Whether you lived through it or you experienced it vicariously through Eric Forman’s basement, the seventies is a decade that we all know well. Riel Nason brings the age of ABBA and Zeppelin to life and paints it anew in her novel, All the Things We Leave Behind, which is to be featured in the Lorenzo Reading Series here at UNBSJ this week.
Taking place in rural New Brunswick, circa 1977, All the Things We Leave Behind tells the story of Violet Davis, a teenage girl who suddenly finds herself responsible for her family’s antique business when her brother, Bliss, pulls a disappearing act. Left alone for the summer while her parents search for him, Violet struggles with managing her responsibilities, her relationships, and dealing with strange, ghostly encounters.
I’ve been reviewing the books in the Lorenzo Reading Series for just over a year now, and I can say without a shred of hesitation that All the Things We Leave Behind is my favourite book thus far. Nason has managed to tell a story unlike any other. She cleverly combines elements of historical fiction, magic realism, and bits and pieces of New Brunswick culture that will leave any local chuckling.
Personally, there were moments where I almost forgot that this story takes place in the late seventies, purely because the characters, particularly Violet, are so personable. We can either relate ourselves to them, or relate them to other people in our lives, and that makes it feel much more current than the narrative actually is. It’s little things like descriptions of station wagons with vinyl seats, mentions of glass soda pop bottles, and appearances made by boys with perms, beards, and aviator sunglasses that they wear indoors that remind the reader that – “hey! This isn’t 2017! That’s why she can’t just use a cellphone to call her parents.”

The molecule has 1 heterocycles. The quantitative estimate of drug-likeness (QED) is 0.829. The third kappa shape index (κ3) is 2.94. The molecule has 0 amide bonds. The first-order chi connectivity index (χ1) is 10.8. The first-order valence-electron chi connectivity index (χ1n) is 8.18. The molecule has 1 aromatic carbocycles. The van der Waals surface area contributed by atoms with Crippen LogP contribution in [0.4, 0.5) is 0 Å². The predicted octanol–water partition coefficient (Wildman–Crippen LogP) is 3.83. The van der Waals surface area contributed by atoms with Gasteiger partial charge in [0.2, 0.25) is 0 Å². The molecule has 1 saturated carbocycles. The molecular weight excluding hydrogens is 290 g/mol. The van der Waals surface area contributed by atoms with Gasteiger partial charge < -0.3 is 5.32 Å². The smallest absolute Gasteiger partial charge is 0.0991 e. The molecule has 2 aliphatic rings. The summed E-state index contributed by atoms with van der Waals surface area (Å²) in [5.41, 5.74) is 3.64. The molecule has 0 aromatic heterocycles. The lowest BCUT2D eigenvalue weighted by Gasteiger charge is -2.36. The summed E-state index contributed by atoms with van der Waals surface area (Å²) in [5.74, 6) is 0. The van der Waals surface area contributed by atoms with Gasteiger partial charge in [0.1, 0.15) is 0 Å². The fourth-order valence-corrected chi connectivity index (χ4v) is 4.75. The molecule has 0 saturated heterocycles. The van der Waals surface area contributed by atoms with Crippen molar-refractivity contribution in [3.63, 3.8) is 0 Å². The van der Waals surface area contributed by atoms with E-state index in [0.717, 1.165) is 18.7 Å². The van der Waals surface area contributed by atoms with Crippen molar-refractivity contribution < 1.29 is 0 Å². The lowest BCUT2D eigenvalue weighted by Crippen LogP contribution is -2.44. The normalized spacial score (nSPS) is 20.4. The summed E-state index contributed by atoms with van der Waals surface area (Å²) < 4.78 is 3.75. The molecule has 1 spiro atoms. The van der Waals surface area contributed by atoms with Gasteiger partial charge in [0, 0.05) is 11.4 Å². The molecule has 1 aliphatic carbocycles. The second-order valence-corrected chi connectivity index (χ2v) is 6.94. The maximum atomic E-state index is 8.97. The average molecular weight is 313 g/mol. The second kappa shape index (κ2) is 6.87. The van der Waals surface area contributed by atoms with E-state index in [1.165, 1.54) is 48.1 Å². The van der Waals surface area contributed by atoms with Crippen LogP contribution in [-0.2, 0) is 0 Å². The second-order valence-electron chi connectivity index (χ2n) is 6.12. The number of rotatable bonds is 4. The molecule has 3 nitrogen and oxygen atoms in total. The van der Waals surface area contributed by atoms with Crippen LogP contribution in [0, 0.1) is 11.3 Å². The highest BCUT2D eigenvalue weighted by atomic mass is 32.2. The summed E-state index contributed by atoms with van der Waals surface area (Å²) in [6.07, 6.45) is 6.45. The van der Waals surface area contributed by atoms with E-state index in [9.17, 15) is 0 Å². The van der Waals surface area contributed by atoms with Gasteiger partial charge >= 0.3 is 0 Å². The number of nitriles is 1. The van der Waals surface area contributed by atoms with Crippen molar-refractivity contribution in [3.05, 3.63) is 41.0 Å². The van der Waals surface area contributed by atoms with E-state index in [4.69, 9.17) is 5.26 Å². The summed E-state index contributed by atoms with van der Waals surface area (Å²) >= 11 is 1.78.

In a way, Nason seems to paint this simpler time as both a blessing and a curse. On the bright side, it was so much easier to just enjoy life before the burden of modern technology got in the way. Can you imagine just sitting and enjoying the sound of the summer rain while sipping Sprite from a glass bottle, without the ever present buzzing of a cellphone? Because, as someone who has grown up in the digital age, I can’t. Sometimes, when the constant connectivity gets too overwhelming, I almost wish we could revert back to the good ol’ days.
But then there’s the darker side of a world without constant connectivity – that being that Violet’s brother was capable of just… vanishing. Today, you could just shoot him a quick text to see if he was okay, or at the very least track his digital footprint to find him if he wasn’t. But back then? Nason seems to paint a hopeless picture of a needle-in-a-haystack type search, in which Mr. and Mrs. Davis have no choice but to traipse around the country, showing their son’s picture at gas stations and hoping someone, anyone, has seen him. The ease of technology obviously wasn’t present in 1977.
This trend of the good vs. the bad seems to continue with the cheerful, bright imagery vs. the grim, creepy imagery found in the novel. Certain excerpts are as dark as the Christmas in July celebration is light; namely, scenes involving the “boneyard” and ghostly spectres of roadkill.
In the novel, the “boneyard” is a place in the forest where government officials dump the corpses of all the deer and moose that are killed along the highway. It is a grotesque, disturbing description, filled with dead eyes, rotting heads, and ribs jutting out of broken animals. It’s just filled with piles upon piles of poor unfortunate roadkill, and Bliss makes a point of mentioning how “they aren’t even buried”.